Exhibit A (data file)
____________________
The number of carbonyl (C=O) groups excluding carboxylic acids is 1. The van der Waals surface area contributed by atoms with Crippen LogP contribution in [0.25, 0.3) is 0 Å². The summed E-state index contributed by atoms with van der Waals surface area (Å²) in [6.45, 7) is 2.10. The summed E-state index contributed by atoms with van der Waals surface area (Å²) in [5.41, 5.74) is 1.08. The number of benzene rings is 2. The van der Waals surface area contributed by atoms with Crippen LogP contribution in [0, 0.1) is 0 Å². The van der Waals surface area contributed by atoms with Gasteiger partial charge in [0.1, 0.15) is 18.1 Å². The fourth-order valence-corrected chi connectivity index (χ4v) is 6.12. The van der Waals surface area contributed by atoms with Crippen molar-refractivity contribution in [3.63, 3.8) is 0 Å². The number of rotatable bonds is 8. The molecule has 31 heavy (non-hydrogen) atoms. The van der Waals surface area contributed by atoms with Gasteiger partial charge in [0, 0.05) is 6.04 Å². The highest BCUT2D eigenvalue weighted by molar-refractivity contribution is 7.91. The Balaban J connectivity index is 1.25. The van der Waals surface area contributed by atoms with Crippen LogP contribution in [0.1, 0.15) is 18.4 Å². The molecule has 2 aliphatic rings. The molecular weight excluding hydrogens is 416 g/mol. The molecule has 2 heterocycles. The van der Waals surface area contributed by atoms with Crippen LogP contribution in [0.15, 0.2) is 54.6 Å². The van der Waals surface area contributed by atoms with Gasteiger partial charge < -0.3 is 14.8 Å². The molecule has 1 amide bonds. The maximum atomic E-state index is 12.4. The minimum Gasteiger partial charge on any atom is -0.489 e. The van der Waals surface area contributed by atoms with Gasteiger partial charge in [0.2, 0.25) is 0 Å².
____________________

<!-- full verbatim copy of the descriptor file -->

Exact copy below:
The number of carbonyl (C=O) groups excluding carboxylic acids is 1. The van der Waals surface area contributed by atoms with Crippen LogP contribution in [0.25, 0.3) is 0 Å². The summed E-state index contributed by atoms with van der Waals surface area (Å²) in [6.45, 7) is 2.10. The summed E-state index contributed by atoms with van der Waals surface area (Å²) in [5.41, 5.74) is 1.08. The number of benzene rings is 2. The van der Waals surface area contributed by atoms with Crippen LogP contribution in [0, 0.1) is 0 Å². The van der Waals surface area contributed by atoms with Gasteiger partial charge in [0.1, 0.15) is 18.1 Å². The fourth-order valence-corrected chi connectivity index (χ4v) is 6.12. The van der Waals surface area contributed by atoms with Crippen molar-refractivity contribution in [3.63, 3.8) is 0 Å². The number of rotatable bonds is 8. The molecule has 31 heavy (non-hydrogen) atoms. The van der Waals surface area contributed by atoms with Gasteiger partial charge in [0, 0.05) is 6.04 Å². The highest BCUT2D eigenvalue weighted by molar-refractivity contribution is 7.91. The Balaban J connectivity index is 1.25. The van der Waals surface area contributed by atoms with Crippen LogP contribution in [0.1, 0.15) is 18.4 Å². The molecule has 2 aliphatic rings. The molecular weight excluding hydrogens is 416 g/mol. The molecule has 2 heterocycles. The van der Waals surface area contributed by atoms with Crippen LogP contribution in [0.15, 0.2) is 54.6 Å². The van der Waals surface area contributed by atoms with Gasteiger partial charge < -0.3 is 14.8 Å². The molecule has 1 amide bonds. The maximum atomic E-state index is 12.4. The minimum Gasteiger partial charge on any atom is -0.489 e. The van der Waals surface area contributed by atoms with Gasteiger partial charge in [0.2, 0.25) is 0 Å².